Finding Similarities Between Rosaria Butterfield and Ron Sider – A Review
by Mr. Sheehy
I was first intimidated by Ron Sider as a freshman in college when I read Rich Christians in an Age of Hunger. Sider crafts his assessment of the economic world so uncompromisingly I felt trapped. I was rich, clearly, with a standard of living far above most of the world, and, though only a student, I was headed toward a life of great income. Would I use it to gratify myself, stockpiling goods in what would surely be a massive house? Or would I give it away and be satisfied with second-hand blazers and minimal square footage? I appreciated Sider’s heart, but how was I going to achieve such an ideal?
I wasn’t able to resolve the question to my satisfaction during school and ignored it by pursuing unlucrative jobs. If I qualified for government support, I could avoid conundrums about faith and finances.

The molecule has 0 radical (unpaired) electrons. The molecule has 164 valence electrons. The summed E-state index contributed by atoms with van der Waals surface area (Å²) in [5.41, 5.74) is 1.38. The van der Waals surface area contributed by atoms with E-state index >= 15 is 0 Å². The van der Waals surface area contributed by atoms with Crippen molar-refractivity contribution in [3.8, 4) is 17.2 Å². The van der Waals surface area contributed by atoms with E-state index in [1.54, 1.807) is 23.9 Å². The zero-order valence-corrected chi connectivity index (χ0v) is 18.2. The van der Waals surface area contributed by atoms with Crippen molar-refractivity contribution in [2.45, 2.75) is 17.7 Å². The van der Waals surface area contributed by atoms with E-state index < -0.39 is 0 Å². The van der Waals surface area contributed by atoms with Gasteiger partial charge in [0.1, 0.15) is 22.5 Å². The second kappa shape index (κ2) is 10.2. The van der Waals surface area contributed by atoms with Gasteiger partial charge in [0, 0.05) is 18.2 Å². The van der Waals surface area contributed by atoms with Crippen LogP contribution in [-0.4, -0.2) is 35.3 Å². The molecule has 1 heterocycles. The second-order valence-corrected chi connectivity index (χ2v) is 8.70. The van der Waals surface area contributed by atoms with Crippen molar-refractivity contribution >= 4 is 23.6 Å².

But Sider had shifted the continuum I used to consider wealth. Before Sider, the generosity-pole was populated by those who tithed and donated to charity. After Sider, I understood that if you were not sharing your lawnmower with your neighbors, you weren’t that serious about generosity.
I say all this because I think I’ve spotted the Ron Sider dynamic in Rosaria Butterfield. Her book The Gospel Comes with a House Key is to hospitality what Sider’s book is to generosity—a bold demand that Christians obey Scripture, paired with an intimidating image of what that obedience should look like.
From my review of Rosaria Butterfield’s The Gospel Comes with a House Key, published at The Curator. Read the rest there.